…Mulls pandemic emergency facility
More than 1000 companies and investors, including the Chief Executive Officers of Fortune 500 companies, last Saturday, joined the campaign on carbon pricing. The collaboration was coming about two weeks after the campaign was flagged off at the UN Climate Summit in New York, USA, which announced the results of months-long campaign to put a price on carbon.
But after last Saturday’s meeting with the World Bank Group and key stakeholders, Jim Yong Kim the president of World Bank disclosed that more than 1,000 companies and investors, and 74 governments have so far joined the pledge to put a price on carbon.
According to him, the Washington meeting brought key members of the group including leading global investors, Fortune 500 CEOs and government officials from across the world together to talk about next steps to realise the dream.
Kim said, “we heard that countries and investors already are planning for a world in which we will feel the true cost of using fossil fuels. Countries are now thinking about the policy implications of carbon pricing. Investors said they have new credibility when they argued internally that new investments must account for the costs of their carbon footprints.”
He disclosed, however, that some investors are already “decarbonising” their portfolios and moving toward green investments because they may become more competitive.
With respect to global action on Ebola at the annual meetings, he said the understanding was that key institutions and countries had committed themselves to communicate the urgency of the situation. He stated that the UN Secretary General, Ban Ki-moon, had told countries not to wait for consultation but to take action immediately, stressing that even the IMF Managing Director, Christine Lagarde, had urged affected countries not to worry about fiscal deficits in the midst of the crisis as measures are being taken to accommodate such lapses.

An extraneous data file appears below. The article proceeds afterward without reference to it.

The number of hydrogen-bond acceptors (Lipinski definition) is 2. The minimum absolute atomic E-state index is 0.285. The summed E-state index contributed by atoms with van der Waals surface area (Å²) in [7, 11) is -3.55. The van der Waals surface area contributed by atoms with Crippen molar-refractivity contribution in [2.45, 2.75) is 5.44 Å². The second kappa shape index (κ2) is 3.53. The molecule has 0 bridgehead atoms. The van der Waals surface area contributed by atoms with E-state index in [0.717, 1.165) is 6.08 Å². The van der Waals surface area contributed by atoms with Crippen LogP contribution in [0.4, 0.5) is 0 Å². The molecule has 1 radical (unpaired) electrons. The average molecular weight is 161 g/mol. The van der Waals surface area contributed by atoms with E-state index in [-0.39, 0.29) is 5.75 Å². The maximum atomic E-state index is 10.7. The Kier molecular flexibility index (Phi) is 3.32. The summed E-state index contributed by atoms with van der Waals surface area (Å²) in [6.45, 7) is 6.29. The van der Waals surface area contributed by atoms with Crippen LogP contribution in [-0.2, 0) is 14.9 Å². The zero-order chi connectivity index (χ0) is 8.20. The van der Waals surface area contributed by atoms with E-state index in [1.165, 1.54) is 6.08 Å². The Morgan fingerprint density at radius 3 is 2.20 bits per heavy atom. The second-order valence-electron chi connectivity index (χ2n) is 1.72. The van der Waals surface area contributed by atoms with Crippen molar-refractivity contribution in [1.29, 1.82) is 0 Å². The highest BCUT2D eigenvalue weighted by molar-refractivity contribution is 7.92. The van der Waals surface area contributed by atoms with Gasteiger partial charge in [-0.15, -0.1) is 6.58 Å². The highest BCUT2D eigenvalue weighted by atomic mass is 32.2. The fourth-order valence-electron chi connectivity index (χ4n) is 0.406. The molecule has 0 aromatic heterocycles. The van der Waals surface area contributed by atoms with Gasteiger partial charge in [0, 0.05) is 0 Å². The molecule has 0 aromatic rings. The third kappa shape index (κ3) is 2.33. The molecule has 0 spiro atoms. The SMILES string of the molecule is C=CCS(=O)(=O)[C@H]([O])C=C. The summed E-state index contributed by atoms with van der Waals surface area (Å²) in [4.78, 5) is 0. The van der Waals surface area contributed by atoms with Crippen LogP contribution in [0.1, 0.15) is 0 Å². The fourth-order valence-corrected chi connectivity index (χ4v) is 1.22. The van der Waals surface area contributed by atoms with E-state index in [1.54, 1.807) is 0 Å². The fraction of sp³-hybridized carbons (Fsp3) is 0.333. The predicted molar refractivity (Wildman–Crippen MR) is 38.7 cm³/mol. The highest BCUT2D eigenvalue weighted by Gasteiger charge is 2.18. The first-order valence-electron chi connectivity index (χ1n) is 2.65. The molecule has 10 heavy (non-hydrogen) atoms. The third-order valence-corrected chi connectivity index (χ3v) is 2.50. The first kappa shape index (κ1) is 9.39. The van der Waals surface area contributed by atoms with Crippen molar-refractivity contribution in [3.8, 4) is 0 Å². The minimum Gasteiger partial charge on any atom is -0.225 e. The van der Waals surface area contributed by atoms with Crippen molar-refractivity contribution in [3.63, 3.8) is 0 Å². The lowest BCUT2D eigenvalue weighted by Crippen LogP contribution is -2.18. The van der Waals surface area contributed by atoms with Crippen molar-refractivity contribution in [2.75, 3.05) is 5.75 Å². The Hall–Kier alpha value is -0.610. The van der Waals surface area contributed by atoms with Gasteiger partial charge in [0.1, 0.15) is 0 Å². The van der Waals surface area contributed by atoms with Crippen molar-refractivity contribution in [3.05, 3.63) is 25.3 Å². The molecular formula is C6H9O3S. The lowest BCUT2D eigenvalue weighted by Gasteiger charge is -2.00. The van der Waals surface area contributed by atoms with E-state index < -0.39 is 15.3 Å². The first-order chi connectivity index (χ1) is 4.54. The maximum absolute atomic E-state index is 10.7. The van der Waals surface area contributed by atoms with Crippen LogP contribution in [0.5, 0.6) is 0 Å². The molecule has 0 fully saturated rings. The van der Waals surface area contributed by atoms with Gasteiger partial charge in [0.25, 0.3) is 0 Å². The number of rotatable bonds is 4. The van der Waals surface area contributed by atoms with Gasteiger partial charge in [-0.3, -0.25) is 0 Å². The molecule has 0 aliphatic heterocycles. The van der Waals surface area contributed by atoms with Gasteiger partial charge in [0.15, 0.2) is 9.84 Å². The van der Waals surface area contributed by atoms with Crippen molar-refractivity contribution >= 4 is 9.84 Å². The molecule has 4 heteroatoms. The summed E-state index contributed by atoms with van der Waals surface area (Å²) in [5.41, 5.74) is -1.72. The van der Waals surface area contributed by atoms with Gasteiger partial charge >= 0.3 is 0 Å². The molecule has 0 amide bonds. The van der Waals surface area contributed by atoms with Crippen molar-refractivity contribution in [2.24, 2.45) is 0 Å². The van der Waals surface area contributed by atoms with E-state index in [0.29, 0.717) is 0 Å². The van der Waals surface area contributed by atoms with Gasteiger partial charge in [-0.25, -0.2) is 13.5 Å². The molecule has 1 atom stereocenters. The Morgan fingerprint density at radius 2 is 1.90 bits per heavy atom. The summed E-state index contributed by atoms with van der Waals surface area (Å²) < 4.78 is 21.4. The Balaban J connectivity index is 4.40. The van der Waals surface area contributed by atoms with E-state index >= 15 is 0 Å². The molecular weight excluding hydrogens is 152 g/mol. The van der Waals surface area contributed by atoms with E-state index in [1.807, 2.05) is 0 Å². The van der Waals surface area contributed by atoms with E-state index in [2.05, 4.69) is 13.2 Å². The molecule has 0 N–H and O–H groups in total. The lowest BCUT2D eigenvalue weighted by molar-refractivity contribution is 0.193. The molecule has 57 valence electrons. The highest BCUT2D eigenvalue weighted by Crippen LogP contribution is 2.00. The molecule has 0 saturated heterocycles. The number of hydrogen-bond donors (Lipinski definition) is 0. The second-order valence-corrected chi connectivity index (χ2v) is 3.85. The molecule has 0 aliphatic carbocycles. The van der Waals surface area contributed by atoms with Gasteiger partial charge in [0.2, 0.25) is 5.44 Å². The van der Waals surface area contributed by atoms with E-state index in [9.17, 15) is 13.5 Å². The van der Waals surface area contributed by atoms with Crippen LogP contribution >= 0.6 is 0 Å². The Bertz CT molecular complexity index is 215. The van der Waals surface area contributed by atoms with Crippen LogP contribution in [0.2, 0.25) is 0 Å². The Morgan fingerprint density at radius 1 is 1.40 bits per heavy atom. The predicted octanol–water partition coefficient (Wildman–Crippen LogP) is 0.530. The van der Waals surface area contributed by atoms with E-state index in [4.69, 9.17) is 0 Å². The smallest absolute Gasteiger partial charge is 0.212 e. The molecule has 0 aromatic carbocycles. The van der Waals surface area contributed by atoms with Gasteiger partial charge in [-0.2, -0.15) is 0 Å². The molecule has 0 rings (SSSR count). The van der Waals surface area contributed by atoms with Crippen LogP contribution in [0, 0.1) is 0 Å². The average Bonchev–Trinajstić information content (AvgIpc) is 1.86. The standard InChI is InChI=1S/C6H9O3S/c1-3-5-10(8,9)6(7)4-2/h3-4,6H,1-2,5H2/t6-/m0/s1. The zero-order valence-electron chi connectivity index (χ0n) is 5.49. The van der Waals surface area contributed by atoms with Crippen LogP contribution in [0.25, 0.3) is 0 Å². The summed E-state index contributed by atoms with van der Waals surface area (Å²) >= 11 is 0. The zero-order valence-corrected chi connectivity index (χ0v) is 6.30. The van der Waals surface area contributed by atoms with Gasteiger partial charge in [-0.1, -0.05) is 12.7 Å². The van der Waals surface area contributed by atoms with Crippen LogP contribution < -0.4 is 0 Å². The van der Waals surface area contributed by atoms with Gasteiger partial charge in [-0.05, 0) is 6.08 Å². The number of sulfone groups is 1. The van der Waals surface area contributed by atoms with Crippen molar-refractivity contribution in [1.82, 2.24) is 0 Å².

Kim said the overall message was for all stakeholders to pick up the pace and do whatever it takes to stop the Ebola outbreak.
“When your house is on fire, you don’t put a wet towel underneath the door. You send in firefighters. It’s the same with the fight against Ebola. We need to send in large numbers of trained health workers who can extinguish the outbreak. The way to fight Ebola isn’t to close off borders. Instead, we need to offer the best treatment possible for those infected inside the most affected countries. We should isolate Ebola, not Guinea, Liberia and Sierra Leone. We also should once again remind everyone that Africa remains open for business, and that our projections for economic growth for 2015 and 2016 are 5.2 per cent annually, up from 4.6 per cent this year,” he pointed out.
The World Bank boss noted that while efforts are being made to combat Ebola, it has become imperative to provide contingency arrangements to counter the next contagion, hence it’s extensive consultations over the past few weeks with leaders of the G20, the UN and the IMF, about the pandemic emergency facility, such that when the next global health emergency hits, a set of pre-packaged agreements would ensure that funds were immediately available and flowed freely to support response efforts.
Source : SunOnline